That cricketers care matters. In his lecture to kick off ESPNcricinfo's 20-year celebrations, Rahul Dravid described Test cricket as the game's life source, the trunk of the tree that bears the branches carrying the fruits. But Dravid's act is over; what if those who follow him didn't bother?
Evidence was forthcoming from India's young batsmen on the tour to South Africa. India have lost nine of their last ten overseas Tests, and once again, the thinness of their bowling stood pitilessly exposed, but in the eyes of their young batsmen was hunger and desire for Test cricket. These men are millionaires and poster boys already, and their bank balances and stardom will stay intact if they only maintain their ability to belt the ball on flat pitches. In comparison, Test cricket is hard work for much less.
But how hard they fought. Of Virat Kohli and Cheteshwar Pujara it was expected. But Murali Vijay batted 375 balls, Ajinkya Rahane 442, and though the tour was a failure for him, Shikhar Dhawan, who scored 187 off 174 balls in his debut Test innings, battled for two hours in the final innings in Durban, scoring only 19 from 87 balls. Overall, a top order with a combined experience of 59 Tests had batted an average of 105 overs per innings in the series, which beat the average of their far more illustrious predecessors on recent tours to England and Australia by nearly 30 overs.
India holds the key to the future of cricket, and in their doggedness and resolve, and their stomach for the grind of Test cricket, the new generation of Indian batsmen have made a statement of reaffirmation.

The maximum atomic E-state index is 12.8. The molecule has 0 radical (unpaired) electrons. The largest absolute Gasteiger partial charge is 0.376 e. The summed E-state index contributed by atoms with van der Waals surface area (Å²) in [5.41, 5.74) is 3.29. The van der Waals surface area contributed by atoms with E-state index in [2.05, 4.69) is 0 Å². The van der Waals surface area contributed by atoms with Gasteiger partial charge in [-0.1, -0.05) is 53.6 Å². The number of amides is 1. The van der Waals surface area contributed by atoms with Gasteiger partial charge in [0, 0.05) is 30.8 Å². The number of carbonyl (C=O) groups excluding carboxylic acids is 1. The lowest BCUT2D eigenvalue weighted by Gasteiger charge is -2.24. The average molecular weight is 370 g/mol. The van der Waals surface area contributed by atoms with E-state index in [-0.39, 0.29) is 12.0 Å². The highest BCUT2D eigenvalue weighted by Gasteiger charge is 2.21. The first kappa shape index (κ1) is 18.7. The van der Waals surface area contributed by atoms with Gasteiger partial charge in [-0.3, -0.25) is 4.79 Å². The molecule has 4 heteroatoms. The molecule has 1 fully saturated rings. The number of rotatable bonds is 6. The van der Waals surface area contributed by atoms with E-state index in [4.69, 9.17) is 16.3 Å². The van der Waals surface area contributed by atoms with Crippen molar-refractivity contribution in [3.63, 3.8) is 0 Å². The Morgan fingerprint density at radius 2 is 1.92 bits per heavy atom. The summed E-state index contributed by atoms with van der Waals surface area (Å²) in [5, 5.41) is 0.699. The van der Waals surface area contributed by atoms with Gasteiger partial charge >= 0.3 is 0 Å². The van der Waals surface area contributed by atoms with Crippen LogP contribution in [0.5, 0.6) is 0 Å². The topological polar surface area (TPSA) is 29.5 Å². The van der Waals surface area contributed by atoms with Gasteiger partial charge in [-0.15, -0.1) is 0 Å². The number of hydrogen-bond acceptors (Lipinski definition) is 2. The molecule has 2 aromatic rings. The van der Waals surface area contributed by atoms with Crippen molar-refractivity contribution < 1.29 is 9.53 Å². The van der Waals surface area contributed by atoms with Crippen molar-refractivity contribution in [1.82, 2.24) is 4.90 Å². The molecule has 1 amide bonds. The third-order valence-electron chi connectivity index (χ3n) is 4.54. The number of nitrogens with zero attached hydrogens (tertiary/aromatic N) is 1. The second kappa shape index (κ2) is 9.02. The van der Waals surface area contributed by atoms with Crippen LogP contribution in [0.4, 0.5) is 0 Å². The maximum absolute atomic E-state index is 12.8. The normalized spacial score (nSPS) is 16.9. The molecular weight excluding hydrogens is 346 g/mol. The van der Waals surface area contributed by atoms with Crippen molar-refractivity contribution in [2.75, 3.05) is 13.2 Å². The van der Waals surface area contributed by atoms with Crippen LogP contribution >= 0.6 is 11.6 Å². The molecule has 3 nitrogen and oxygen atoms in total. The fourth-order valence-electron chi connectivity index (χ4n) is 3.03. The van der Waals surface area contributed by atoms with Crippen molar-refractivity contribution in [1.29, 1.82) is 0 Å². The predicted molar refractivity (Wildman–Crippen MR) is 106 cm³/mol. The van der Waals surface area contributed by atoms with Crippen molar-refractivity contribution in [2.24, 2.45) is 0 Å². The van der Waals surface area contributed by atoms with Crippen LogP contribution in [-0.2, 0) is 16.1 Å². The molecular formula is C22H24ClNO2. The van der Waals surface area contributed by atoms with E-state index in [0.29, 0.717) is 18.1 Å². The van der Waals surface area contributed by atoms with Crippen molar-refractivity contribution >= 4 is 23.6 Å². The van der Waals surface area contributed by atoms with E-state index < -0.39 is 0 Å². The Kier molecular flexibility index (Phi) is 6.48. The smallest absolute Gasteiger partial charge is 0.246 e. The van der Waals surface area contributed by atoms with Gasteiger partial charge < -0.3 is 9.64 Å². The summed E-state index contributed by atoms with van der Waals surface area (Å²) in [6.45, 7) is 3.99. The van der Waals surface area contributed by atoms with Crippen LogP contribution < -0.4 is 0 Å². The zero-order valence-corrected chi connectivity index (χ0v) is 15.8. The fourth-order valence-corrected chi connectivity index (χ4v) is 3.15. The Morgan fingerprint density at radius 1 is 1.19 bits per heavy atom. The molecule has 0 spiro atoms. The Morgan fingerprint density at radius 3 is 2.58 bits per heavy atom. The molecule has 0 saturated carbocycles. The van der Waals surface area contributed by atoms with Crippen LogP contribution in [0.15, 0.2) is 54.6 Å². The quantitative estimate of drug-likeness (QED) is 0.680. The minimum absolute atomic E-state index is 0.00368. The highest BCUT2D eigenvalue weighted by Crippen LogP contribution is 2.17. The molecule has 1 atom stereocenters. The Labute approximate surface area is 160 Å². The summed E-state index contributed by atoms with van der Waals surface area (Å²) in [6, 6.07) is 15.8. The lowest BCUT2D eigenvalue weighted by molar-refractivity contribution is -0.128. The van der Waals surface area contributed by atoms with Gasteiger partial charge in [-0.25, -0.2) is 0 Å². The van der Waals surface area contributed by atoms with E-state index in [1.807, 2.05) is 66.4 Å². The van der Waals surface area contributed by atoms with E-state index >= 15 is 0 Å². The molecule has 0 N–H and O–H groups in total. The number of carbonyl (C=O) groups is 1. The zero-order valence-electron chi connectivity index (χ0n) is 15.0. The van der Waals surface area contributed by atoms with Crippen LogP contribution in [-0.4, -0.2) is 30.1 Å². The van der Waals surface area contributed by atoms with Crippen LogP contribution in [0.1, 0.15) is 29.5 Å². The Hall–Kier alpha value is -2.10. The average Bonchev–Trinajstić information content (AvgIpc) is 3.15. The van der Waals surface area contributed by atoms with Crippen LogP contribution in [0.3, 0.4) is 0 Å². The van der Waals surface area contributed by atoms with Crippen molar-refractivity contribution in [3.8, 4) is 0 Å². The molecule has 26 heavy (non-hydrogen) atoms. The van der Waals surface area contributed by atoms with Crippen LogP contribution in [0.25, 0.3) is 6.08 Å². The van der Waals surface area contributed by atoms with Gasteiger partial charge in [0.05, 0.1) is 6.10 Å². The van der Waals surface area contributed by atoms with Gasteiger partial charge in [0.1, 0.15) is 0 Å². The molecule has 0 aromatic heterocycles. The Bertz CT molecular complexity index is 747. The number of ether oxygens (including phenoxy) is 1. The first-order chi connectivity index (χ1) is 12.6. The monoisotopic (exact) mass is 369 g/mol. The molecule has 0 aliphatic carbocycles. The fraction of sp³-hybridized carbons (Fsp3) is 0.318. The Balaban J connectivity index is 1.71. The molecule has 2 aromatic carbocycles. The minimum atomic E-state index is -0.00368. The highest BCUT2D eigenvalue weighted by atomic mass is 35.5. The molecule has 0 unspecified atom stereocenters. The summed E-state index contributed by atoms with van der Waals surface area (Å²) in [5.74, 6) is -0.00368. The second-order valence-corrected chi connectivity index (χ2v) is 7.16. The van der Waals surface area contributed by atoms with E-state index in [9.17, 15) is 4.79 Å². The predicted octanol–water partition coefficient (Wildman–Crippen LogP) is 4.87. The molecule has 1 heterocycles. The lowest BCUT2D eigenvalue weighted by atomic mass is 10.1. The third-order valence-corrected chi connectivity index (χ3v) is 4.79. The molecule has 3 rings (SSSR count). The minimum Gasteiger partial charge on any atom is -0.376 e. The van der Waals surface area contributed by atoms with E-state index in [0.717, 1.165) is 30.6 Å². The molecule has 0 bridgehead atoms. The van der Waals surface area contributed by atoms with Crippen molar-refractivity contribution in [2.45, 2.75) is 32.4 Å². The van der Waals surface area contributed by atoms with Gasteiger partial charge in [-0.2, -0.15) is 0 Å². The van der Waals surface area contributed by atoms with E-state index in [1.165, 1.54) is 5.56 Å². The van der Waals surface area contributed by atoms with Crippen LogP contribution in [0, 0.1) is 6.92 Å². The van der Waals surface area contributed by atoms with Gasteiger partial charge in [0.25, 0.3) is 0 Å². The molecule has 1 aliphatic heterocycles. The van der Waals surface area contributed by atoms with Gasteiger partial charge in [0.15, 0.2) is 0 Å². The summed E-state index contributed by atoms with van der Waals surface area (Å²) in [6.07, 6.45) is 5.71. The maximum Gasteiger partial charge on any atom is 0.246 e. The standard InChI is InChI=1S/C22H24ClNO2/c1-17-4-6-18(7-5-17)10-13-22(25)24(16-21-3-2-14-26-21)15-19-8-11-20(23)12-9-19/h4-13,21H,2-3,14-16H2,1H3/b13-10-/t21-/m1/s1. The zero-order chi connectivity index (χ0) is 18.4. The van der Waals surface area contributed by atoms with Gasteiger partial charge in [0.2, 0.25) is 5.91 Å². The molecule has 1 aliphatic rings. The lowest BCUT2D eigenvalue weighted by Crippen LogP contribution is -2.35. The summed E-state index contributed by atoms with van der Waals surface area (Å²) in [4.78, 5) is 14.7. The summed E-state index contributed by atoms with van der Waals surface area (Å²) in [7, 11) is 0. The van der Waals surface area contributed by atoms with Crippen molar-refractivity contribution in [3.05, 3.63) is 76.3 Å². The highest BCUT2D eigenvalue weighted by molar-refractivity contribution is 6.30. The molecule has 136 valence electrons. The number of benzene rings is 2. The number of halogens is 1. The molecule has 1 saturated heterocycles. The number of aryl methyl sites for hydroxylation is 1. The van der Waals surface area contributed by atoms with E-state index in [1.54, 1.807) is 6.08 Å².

But cricket's future won't be safeguarded on the playing fields alone. Boardrooms will play a bigger role, and foresight and vision haven't been traditional virtues of cricket's administrators. Later this month, the ICC's Finance and Commercial Affairs Committee is expected to submit to the ICC board a set of proposals with far-reaching ramifications.
It is futile to second-guess the proposals, but from the news that has filtered out, they will focus on scheduling, striking a balance between the three forms of the game, and on the distribution of the ICC's central pool of revenue. The committee is chaired by Giles Clarke, the chairman of the ECB, and among its members are Alan Isaac, the ICC president; N Srinivasan, the BCCI president; Wally Edwards, the chairman of Cricket Australia; and Dave Richardson, the ICC CEO. If anything, it can't be accused of lacking heft.
The question therefore is whether their collective will and wisdom can rise above the narrow self-interest that has guided decision-making in cricket administration in recent years. There is no doubt that the cricket calendar needs fixing, that some Test-playing countries do not pull their weight, and that there is little monitoring of the use of the funds distributed by the ICC to its members.
A feeling has persisted among Indian administrators that the BCCI's clout in cricket's power structure is resented by boards that have lost their influence. That's not unlikely because grace from the disfranchised isn't common. But the time to worry about it is long gone. The BCCI's sway over cricket affairs is unquestioned, and the world, however grudgingly, recognises and bows to its pre-eminence. It is down to the BCCI what it makes of its position.
There is a case that the hand that feeds the world must look after itself. So reliant is cricket's financial ecosystem on Indian money, which in turn relies on the devotion of millions of Indian fans, that it is in the interest of world cricket to keep the Indian fan happy. So yes, India must carve out its own home season; it must invest in finding talent. There can even be a case made that given the size of its player base and the fact that it generates most of the ICC's money, it has a bigger claim on those revenues than relatively smaller countries like England and Australia.